Where we've been, our stories, our programs, and our impact. To see survivors' stories, click on each photo page here.
What We Do
We empower survivors, shift how individuals and communities respond to survivors, and through prevention workshops with youth, end the cycles of violence and victim-blaming that keep so many survivors isolated.
High School Trainings
44% of sexual assault survivors are under the age of 18.
At the high school level, Surviving in Numbers implements curriculum using data from stories shared through Surviving in Numbers to teach peers how to support survivors, how not to victim-blame, how to positively respond to survivors to help them heal, and more.
Learn more about the impact of our trainings.
1 in 5 college students will be sexually assaulted before graduating.
On campuses, survivors can make posters about their experiences of violence, attend a workshop on consent, peer support, and empowerment hosted by Surviving in Numbers’ Director, and/or host a display of previously made posters on campus.
Learn more about the difference we make on campus.
Only 11% of military sexual assault survivors report the assault.
Military survivors often face unique hurdles in reporting their assault or seeking justice and safety after an assault. Surviving in Numbers works with military survivors to help them share their stories in a safe, anonymous way that brings awareness to the problem without forcing a survivor to make a formal report about their assault.
Learn more about our solutions.
Surviving in Numbers has impacted the lives of over 600 survivors. In their own words, here are a few on what Surviving in Numbers has meant to them.
“Tonight, I decided that it was time to close off some of the darkest moments in my life. I chose to create my own Surviving in Numbers poster. Thank you, so much, for this concept. It has helped me heal and be comforted in ways I haven’t before.”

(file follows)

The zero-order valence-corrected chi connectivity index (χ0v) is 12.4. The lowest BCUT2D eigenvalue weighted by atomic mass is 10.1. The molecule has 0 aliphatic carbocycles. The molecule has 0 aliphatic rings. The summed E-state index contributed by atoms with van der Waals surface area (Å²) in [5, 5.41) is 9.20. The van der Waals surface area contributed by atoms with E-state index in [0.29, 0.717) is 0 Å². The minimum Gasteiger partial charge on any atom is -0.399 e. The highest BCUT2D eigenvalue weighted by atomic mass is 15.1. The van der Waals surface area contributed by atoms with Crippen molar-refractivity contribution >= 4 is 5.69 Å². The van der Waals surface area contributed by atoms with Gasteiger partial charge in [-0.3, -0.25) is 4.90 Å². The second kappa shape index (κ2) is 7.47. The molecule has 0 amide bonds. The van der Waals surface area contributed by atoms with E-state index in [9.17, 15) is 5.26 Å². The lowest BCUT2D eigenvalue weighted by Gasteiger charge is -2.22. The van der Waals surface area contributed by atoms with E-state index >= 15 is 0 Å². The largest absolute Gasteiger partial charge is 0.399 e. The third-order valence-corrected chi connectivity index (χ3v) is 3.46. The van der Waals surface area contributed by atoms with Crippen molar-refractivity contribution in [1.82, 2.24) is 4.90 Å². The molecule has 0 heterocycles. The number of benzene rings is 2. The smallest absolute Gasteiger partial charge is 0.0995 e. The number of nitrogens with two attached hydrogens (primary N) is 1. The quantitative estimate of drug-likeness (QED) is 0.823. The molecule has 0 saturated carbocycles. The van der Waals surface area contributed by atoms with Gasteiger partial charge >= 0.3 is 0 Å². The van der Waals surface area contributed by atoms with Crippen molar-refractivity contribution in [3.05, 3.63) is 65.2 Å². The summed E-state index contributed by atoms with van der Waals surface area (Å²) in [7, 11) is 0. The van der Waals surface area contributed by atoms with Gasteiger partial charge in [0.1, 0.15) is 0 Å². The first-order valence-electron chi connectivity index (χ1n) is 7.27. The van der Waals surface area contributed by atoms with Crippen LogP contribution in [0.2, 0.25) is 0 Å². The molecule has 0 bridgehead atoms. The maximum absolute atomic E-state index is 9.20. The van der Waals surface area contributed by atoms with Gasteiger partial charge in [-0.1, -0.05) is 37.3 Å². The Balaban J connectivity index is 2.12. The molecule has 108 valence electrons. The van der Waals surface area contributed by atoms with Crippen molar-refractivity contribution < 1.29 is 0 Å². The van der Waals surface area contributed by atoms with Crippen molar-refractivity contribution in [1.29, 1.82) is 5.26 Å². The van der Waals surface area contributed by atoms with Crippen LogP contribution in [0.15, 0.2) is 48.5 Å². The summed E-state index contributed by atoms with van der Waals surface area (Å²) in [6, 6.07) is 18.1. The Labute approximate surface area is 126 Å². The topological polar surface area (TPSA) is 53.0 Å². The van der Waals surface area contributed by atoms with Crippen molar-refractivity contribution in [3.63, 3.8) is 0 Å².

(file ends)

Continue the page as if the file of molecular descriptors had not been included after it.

“Surviving in Numbers has been a powerful movement, not only nationally, but also personally. In a world where friends, family, doctors and communities can often silence survivors, Surviving in Numbers has allowed individuals like myself to lift part of the weight of surviving sexual abuse off of my shoulders. It has been a way for me to “exhale” trauma while realizing, perhaps most importantly, that I am not alone.”
“Surviving in Numbers was one of the first times I was able to say how I really felt about my abusive relationship. Because I’m not what a “typical” victim looks like I always get questioned, and with Surviving in Numbers there was none of that. I was able to tell my own full truth, and that means more than I can say.
“I just wanted to thank you for everything you do. While in college, I remember submitting my story early on for this project, which looking back, was the first time I’d said anything remotely publicly about what happened. I grew a lot the four years I was at college, but one of those moments I distinctly remember was sitting there early in the morning trying to convince myself it was okay to press the submit button on your website. Looking back, I hardly recognize that girl, as I have grown so much since then. I think of this project often.”
“I knew the sexual assault was not my fault, but writing out my story for Surviving in Numbers helped me realize that more fully. Seeing other people see and share [on social media] my poster made me feel supported, and knowing others had similar experiences made me feel less alone.”
“I am a male survivor who was assaulted during a camping trip by other members of my group. Roughly a decade later, I haven’t told much more than 5 people what happened to me that night. Thank you for projects like this. The context and emotional turmoil shows it all. To this day, it impacts my relationship with my fiancee.
Thank you for creating this. Thank you to everyone sharing their stories. Thank you to everyone reading this. Thank you for everyone who speaks up. Just thank you.”